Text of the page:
A dozen protesters, including two undocumented immigrants, locked arms in the driveway of the Northwest Detention Center in Tacoma at 6:30 a.m. this morning to protest the Obama administration's record-breaking mass deportations of immigrants.

Jolinda Stevenson, an activist with Not One More Deportation, says they blocked one bus full of detained immigrants—she says they were likely being deported—from leaving the facility. After three hours, the protesters took their leave.

Under Obama, immigration authorities have deported nearly two million people, more than during any other administration."The President can’t be a champion for immigration reform and the Deporter-in-Chief at the same time," says protester Milton Cornejo in a statement. "I’m tired of living in fear and wondering if I’ll see the rest of my family at the end of each day."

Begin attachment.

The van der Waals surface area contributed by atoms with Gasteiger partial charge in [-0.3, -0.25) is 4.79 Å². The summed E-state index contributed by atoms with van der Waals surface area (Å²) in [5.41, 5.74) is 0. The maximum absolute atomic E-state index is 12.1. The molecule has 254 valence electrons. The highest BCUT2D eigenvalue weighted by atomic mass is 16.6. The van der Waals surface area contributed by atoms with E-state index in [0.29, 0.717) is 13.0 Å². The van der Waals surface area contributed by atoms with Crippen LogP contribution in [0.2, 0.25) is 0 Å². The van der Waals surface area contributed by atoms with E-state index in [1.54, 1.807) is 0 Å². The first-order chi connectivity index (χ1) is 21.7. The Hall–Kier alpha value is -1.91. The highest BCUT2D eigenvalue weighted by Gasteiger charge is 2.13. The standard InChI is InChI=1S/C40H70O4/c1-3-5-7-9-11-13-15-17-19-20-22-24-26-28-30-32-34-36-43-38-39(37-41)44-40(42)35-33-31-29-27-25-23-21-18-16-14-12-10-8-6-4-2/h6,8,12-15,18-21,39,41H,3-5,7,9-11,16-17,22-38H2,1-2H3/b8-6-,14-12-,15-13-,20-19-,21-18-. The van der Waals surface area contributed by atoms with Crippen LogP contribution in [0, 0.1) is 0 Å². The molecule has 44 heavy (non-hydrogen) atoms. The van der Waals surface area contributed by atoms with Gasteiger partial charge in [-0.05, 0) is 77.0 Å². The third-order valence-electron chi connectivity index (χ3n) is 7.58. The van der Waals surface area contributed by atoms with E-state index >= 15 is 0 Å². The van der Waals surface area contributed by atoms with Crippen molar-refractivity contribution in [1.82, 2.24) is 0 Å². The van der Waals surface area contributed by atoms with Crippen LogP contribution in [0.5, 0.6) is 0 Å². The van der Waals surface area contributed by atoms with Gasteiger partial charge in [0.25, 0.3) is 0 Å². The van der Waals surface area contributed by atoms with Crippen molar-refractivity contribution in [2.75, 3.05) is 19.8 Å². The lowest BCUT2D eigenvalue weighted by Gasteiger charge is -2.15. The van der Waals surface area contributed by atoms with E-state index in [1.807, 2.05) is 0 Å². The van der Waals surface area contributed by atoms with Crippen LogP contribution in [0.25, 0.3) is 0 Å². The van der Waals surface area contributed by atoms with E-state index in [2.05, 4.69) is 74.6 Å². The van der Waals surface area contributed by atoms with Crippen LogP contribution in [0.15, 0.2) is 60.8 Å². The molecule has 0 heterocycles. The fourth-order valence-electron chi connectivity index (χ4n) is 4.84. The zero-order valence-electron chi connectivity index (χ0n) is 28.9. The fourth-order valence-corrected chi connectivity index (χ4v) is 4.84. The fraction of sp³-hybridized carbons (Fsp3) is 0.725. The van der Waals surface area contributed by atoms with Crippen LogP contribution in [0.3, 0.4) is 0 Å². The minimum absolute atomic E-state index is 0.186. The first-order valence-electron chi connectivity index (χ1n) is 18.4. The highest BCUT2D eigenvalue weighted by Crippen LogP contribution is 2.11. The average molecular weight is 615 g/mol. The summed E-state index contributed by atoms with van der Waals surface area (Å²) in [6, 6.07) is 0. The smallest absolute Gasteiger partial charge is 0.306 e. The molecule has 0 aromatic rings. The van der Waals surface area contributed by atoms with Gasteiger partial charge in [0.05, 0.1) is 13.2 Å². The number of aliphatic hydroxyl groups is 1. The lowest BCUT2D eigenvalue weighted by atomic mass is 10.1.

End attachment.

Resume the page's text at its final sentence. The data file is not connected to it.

The Northwest Detention Center (detention center is a milder phrase standing in for "prison," since immigrants can be incarcerated there for years while their cases are processed) is owned and operated by the GEO Group, a private prison conglomerate that earned $1.6 billion in revenue last year. In a 2008 joint study, Seattle University's School of Law and advocacy group One America interviewed 46 detainees at the facility and concluded that "conditions are substandard, and are not even in compliance with the National Detention Standards, much less international human rights law."

"The president’s stated policy since taking office is 'enforcement on steroids' in order to gain credibility and give him leverage on negotiations over immigration reform,” Jessica Karp, an attorney for the National Day Laborer Organizing Network, which is organizing protests like this at detention centers around the country, told the Washington Post earlier this month. "That strategy is a failure. It’s failed politically and caused untold suffering in the immigrant community. It’s time for a new strategy."